The architectural aspects of your office space can significantly influence Wi-Fi signal quality. The size of the rooms, the materials used in walls and ceilings, and even the structure and height of nearby buildings can affect how signals propagate from your equipment and how much external interference seeps in. The science behind RF signal propagation is complex, and achieving optimal Wi-Fi performance often requires a mix of simulations and real-world measurements to determine the best locations for Wi-Fi access points.

Access Point Location
The positioning of a wireless access point can have a profound impact on Wi-Fi signal quality and strength. Factors like distance from client devices, proximity to walls, structural elements such as reinforced concrete pillars, or large metallic objects like cabinets all need to be considered when setting up Wi-Fi access points.

Device Installation
The physical placement of an access point is just one aspect that affects performance. Other factors related to an access point’s position can also have significant implications. For example, an antenna does not radiate RF signals uniformly; there are areas, especially directly above the antenna, where signal strength can be very low. Therefore, the orientation of the antenna, in relation to client devices and the surrounding environment (walls, structural elements), can influence the quality of the Wi-Fi signal. Other crucial factors include ventilation, RF screening (whether intentional or not), and height.

Network Factors
There are several aspects influencing the performance of your wireless connectivity, which are not tied to a single device but rather the entire network. Many of these influencing factors can be regulated by you, and thus, it is paramount to consider them while designing a Wi-Fi network to ensure its effectiveness and reliability.

Quantity of Connected Devices
Have you ever found it challenging to hear a single voice when you’re in a room full of chatter? This is a somewhat similar scenario to what happens in RF devices. Each access point can only support a limited number of client devices simultaneously.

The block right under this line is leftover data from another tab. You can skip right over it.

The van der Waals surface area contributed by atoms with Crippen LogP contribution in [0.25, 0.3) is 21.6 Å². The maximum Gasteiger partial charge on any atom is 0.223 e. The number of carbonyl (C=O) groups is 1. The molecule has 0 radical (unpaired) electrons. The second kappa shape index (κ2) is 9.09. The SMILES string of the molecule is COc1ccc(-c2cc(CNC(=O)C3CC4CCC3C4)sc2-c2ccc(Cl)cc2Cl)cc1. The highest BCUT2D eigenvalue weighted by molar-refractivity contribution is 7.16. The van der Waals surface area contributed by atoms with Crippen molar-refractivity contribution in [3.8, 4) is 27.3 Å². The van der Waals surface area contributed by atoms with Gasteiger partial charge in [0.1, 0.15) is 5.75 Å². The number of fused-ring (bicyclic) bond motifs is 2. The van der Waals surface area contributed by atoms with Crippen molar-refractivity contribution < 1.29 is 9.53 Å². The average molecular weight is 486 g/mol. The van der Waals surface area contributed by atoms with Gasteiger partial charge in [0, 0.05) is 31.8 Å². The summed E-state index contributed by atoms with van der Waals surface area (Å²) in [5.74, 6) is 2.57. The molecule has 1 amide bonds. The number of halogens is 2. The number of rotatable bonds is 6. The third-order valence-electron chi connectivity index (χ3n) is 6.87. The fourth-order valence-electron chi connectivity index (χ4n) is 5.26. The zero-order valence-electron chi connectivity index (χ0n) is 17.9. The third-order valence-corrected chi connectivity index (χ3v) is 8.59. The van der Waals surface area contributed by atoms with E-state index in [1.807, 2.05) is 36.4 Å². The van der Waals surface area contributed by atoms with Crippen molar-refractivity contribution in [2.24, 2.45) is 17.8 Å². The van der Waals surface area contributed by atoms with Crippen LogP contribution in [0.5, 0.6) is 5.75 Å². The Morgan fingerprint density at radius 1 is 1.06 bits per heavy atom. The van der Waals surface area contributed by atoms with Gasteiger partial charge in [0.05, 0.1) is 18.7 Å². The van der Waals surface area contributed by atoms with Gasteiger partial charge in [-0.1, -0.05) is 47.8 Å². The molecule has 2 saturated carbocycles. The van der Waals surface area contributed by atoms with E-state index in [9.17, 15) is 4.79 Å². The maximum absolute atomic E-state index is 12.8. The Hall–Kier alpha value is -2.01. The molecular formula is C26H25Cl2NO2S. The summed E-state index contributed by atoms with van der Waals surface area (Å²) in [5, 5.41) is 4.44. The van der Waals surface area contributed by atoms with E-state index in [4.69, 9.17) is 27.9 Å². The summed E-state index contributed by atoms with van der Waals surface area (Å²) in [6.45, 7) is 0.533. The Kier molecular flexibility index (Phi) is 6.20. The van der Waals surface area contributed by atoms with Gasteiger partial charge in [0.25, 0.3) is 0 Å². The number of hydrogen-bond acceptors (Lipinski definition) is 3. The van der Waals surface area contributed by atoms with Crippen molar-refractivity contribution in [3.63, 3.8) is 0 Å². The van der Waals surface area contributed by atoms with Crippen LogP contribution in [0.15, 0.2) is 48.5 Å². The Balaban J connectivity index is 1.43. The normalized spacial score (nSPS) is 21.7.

At first glance, the solution seems simple. If an office has 400 devices and an access point can support up to 100, then four access points should suffice, correct? However, it’s not that straightforward. Given the high mobility of Wi-Fi devices today, a large number of them may congregate in one place during certain events, such as an all-staff meeting. Therefore, the crucial aspect isn’t solely the number of devices but also the usage patterns. High-traffic areas, like cafeterias or large conference halls, may require more resources than initially planned.

Uplink Speed and Load
Your Wi-Fi access points are also connected to the broader network and the internet. Traffic between different departments or to the internet involves more devices than just a Wi-Fi access point.

The efficiency of your Wi-Fi connection heavily depends on the speed and load of the network beyond the wireless access point. This is not a factor you can control on the wireless end, but it certainly requires consideration. Wi-Fi traffic is diverse, with smartphones downloading large firmware updates, and BYOD trends mean company networks must handle some personal traffic in the background.

Equipment Configuration
Much like a car, networking equipment can be adjusted and installed for improved speed or connection reliability. Sometimes, it’s about optimisation, like enabling an error mitigation algorithm. Other times, it’s about choosing the correct option.

The frequency bands a device can utilise, and the maximum signal strength, can vary based on location (even between the UK and Australia, for example). While some devices are pre-set for specific markets, others require configuration for operation in a particular region. Operating with incorrect parameters can lead to poor signal quality and performance.

Network Configuration
Your network’s configuration may not directly impact Wi-Fi signal strength and quality, but it will affect the performance you can extract from it. Proper or improper core network configuration can influence the bandwidth and latency from your wireless access points, often in unexpected ways.
Moreover, Wi-Fi networks differ significantly from wired networks in structure and behaviour. They aren’t designed in the same way, and effectively integrating the wired and wireless sections of your network is a crucial aspect of network design.

If you seek a fast and reliable Wi-Fi network and solution to the problem of why is my wifi not working? – we’re only a call or email away. We’ve been setting up various network types in Brighton, Hove and all towns within Sussex for over two decades – so feel free contact TelKev for your free and no obligation survey. 07707629440

Leave a Reply

Your email address will not be published. Required fields are marked *